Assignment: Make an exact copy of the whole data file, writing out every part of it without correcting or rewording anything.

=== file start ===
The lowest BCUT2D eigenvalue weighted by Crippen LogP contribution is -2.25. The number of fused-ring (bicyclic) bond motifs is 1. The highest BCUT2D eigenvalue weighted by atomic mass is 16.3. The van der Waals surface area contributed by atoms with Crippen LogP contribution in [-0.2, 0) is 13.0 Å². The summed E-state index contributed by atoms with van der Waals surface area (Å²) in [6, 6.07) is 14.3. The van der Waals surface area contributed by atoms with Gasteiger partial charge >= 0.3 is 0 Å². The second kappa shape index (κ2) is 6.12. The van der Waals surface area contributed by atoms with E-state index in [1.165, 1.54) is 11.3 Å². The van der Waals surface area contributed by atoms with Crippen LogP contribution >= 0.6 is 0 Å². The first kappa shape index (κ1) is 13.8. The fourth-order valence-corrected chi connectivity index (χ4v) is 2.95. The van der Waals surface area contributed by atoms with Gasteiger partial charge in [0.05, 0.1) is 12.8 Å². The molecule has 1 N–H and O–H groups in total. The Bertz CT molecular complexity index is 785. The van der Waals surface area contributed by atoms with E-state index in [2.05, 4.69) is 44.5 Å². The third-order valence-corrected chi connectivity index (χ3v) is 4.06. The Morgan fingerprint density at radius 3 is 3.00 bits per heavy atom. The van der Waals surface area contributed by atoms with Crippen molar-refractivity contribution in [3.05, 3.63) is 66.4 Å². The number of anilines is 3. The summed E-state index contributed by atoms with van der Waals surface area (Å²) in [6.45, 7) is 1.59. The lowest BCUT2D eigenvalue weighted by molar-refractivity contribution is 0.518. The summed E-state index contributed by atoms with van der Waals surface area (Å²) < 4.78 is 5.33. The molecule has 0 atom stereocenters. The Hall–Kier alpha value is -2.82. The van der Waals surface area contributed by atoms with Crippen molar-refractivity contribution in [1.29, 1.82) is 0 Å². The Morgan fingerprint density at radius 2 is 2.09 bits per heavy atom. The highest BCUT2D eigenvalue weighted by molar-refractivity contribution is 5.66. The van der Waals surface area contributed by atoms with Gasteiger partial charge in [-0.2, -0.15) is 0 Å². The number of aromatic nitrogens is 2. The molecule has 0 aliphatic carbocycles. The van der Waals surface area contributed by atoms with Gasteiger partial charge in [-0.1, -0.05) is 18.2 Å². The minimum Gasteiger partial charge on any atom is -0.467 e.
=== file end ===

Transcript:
The lowest BCUT2D eigenvalue weighted by Crippen LogP contribution is -2.25. The number of fused-ring (bicyclic) bond motifs is 1. The highest BCUT2D eigenvalue weighted by atomic mass is 16.3. The van der Waals surface area contributed by atoms with Crippen LogP contribution in [-0.2, 0) is 13.0 Å². The summed E-state index contributed by atoms with van der Waals surface area (Å²) in [6, 6.07) is 14.3. The van der Waals surface area contributed by atoms with Gasteiger partial charge >= 0.3 is 0 Å². The second kappa shape index (κ2) is 6.12. The van der Waals surface area contributed by atoms with E-state index in [1.165, 1.54) is 11.3 Å². The van der Waals surface area contributed by atoms with Crippen LogP contribution >= 0.6 is 0 Å². The first kappa shape index (κ1) is 13.8. The fourth-order valence-corrected chi connectivity index (χ4v) is 2.95. The van der Waals surface area contributed by atoms with Gasteiger partial charge in [0.05, 0.1) is 12.8 Å². The molecule has 1 N–H and O–H groups in total. The Bertz CT molecular complexity index is 785. The van der Waals surface area contributed by atoms with E-state index in [2.05, 4.69) is 44.5 Å². The third-order valence-corrected chi connectivity index (χ3v) is 4.06. The Morgan fingerprint density at radius 3 is 3.00 bits per heavy atom. The van der Waals surface area contributed by atoms with Crippen molar-refractivity contribution in [3.05, 3.63) is 66.4 Å². The number of anilines is 3. The summed E-state index contributed by atoms with van der Waals surface area (Å²) in [6.45, 7) is 1.59. The lowest BCUT2D eigenvalue weighted by molar-refractivity contribution is 0.518. The summed E-state index contributed by atoms with van der Waals surface area (Å²) < 4.78 is 5.33. The molecule has 0 atom stereocenters. The Hall–Kier alpha value is -2.82. The van der Waals surface area contributed by atoms with Crippen molar-refractivity contribution in [1.29, 1.82) is 0 Å². The Morgan fingerprint density at radius 2 is 2.09 bits per heavy atom. The highest BCUT2D eigenvalue weighted by molar-refractivity contribution is 5.66. The van der Waals surface area contributed by atoms with Gasteiger partial charge in [-0.2, -0.15) is 0 Å². The number of aromatic nitrogens is 2. The molecule has 0 aliphatic carbocycles. The van der Waals surface area contributed by atoms with Gasteiger partial charge in [-0.1, -0.05) is 18.2 Å². The minimum Gasteiger partial charge on any atom is -0.467 e.